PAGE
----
Cheese - it's not as bad as we think...

It’s Friday night. PJs on, bra off, box set ready. What’s the only thing that can make this scenario just about perfect? A cheese board and accompanying bottle of red. Heavenly.


But while we all love indulging in a bit of dairy; whether it’s Brie, Stilton or good old cheddar.  It’s something to avoid if you’re trying to lose a few pounds.

However, new research suggests that eating cheese might not actually be that bad for us.


Cheese could be making you slimmer

The University College of Dublin put the diets of 1,500 people under the microscope and found those with a high intake of dairy actually didn’t suffer from higher cholesterol. Cheese apparently has a ‘unique set of nutrients’ that doesn’t effect cholesterol negatively.

Cheese lovers also had a lower body mass index, lower percentage of body fat, lower waist size and lower blood pressure, suggesting the delicious stuff isn’t too bad for us at all as part of a balanced diet.

The ‘cheese metabolism’

The Journal of Agriculture and Food Chemistry also published a study this month, referring to something researchers have labelled the “cheese metabolism”. Results of a recent trial found that those who eat dairy had a noticeable difference in their gut bacteria.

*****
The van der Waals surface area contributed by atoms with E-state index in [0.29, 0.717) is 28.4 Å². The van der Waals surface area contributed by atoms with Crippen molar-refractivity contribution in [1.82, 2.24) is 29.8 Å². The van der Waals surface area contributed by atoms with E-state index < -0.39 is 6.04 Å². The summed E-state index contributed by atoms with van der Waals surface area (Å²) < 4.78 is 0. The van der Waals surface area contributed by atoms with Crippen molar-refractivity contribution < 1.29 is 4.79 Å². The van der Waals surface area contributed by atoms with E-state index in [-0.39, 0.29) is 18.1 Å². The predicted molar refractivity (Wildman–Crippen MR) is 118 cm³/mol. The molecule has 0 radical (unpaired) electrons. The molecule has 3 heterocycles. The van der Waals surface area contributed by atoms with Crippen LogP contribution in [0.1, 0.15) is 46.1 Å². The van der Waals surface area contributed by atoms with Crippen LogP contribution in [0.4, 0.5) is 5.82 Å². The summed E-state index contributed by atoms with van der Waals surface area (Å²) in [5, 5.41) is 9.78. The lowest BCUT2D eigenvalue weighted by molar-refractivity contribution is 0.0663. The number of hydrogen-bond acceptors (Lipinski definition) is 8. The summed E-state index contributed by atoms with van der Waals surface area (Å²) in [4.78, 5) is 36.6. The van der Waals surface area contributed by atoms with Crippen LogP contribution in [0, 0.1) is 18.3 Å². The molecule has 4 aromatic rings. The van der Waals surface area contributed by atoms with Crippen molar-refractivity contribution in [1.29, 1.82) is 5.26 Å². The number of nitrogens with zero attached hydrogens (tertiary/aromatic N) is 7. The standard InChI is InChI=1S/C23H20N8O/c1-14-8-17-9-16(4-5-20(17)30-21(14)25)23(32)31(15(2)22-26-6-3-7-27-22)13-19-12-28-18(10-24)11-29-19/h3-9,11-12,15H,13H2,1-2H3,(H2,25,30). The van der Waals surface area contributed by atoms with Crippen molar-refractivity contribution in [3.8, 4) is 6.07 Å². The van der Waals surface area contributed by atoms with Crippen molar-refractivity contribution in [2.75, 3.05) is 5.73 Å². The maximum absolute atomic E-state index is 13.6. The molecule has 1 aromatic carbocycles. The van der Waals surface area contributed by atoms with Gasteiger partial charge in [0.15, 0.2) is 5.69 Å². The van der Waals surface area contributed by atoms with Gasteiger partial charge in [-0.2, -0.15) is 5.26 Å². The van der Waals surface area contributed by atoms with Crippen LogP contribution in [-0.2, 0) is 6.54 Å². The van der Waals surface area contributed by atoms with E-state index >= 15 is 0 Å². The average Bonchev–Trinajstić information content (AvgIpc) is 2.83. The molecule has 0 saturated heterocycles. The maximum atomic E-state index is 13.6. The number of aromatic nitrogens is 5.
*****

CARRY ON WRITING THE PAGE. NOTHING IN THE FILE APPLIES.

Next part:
Cheese eaters have higher levels of ‘butyrate’, which can help speed up energy production, and in some cases boost your metabolism. This would explain why French women always seem to eat so much brie yet remain so slim….

Eating full-fat benefits your health

Another recent study has been published in the American Journal of Clinical Nutrition that suggests eating the full-fat variety might actually benefit our health, too.

The researchers selected 139 adults and studied them for a 12-week period. The participants were split into three groups, the first group ate high-fat cheese daily, the second group had reduced-fat cheese daily and the third group had no cheese at all but substituted it with bread and jam.

After 12 long weeks of eating, the participants’ levels of HDL ‘good’ and LDL ‘bad’ cholesterols were measured.


Overall, the changes to the participants’ health were very minor. The results proved that there isn’t much difference in our bad cholesterol whether we eat full-fat or reduced fat cheese.  In fact, the levels of the good cholesterol tended to be higher among the full-fat cheese-eating group when compared to the non cheese-eating group. And then of course there’s the psychological benefits.

However, it’s important to take note that the study was partially financed by a group of dairy manufacturers.  Disappointingly, this could mean that the results may be slightly biased.

So, what’s your favourite cheese? Let us know on our Facebook page.

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